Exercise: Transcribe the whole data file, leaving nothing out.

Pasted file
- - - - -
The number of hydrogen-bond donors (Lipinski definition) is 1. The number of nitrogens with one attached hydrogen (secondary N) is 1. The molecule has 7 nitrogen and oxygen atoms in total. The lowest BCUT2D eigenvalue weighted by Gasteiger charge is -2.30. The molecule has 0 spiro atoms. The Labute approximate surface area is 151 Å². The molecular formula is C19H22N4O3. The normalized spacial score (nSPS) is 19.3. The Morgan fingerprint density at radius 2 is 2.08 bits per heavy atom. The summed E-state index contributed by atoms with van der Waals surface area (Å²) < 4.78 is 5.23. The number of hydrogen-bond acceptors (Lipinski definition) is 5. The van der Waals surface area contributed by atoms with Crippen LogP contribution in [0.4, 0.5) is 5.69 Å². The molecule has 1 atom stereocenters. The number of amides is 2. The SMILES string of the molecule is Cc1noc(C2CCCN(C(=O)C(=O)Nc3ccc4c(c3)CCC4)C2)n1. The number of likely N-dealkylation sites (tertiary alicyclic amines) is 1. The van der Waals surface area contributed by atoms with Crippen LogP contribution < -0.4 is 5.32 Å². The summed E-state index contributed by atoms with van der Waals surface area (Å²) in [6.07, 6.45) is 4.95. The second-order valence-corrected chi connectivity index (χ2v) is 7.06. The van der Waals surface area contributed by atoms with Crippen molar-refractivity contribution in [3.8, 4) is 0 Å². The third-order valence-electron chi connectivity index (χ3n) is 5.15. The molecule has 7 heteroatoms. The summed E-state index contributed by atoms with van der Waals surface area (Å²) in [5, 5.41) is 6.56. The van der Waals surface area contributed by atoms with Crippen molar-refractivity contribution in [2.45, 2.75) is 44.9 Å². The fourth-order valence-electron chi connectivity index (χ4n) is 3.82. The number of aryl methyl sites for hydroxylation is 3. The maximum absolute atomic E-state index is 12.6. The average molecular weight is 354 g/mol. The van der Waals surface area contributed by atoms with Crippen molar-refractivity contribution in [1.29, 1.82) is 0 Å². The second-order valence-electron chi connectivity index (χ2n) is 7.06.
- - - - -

The number of hydrogen-bond donors (Lipinski definition) is 1. The number of nitrogens with one attached hydrogen (secondary N) is 1. The molecule has 7 nitrogen and oxygen atoms in total. The lowest BCUT2D eigenvalue weighted by Gasteiger charge is -2.30. The molecule has 0 spiro atoms. The Labute approximate surface area is 151 Å². The molecular formula is C19H22N4O3. The normalized spacial score (nSPS) is 19.3. The Morgan fingerprint density at radius 2 is 2.08 bits per heavy atom. The summed E-state index contributed by atoms with van der Waals surface area (Å²) < 4.78 is 5.23. The number of hydrogen-bond acceptors (Lipinski definition) is 5. The van der Waals surface area contributed by atoms with Crippen LogP contribution in [0.4, 0.5) is 5.69 Å². The molecule has 1 atom stereocenters. The number of amides is 2. The SMILES string of the molecule is Cc1noc(C2CCCN(C(=O)C(=O)Nc3ccc4c(c3)CCC4)C2)n1. The number of likely N-dealkylation sites (tertiary alicyclic amines) is 1. The van der Waals surface area contributed by atoms with Crippen LogP contribution < -0.4 is 5.32 Å². The summed E-state index contributed by atoms with van der Waals surface area (Å²) in [6.07, 6.45) is 4.95. The second-order valence-corrected chi connectivity index (χ2v) is 7.06. The van der Waals surface area contributed by atoms with Crippen molar-refractivity contribution in [3.8, 4) is 0 Å². The third-order valence-electron chi connectivity index (χ3n) is 5.15. The molecule has 7 heteroatoms. The summed E-state index contributed by atoms with van der Waals surface area (Å²) in [5, 5.41) is 6.56. The van der Waals surface area contributed by atoms with Crippen molar-refractivity contribution in [2.45, 2.75) is 44.9 Å². The fourth-order valence-electron chi connectivity index (χ4n) is 3.82. The number of aryl methyl sites for hydroxylation is 3. The maximum absolute atomic E-state index is 12.6. The average molecular weight is 354 g/mol. The van der Waals surface area contributed by atoms with Crippen molar-refractivity contribution in [1.29, 1.82) is 0 Å². The second-order valence-electron chi connectivity index (χ2n) is 7.06.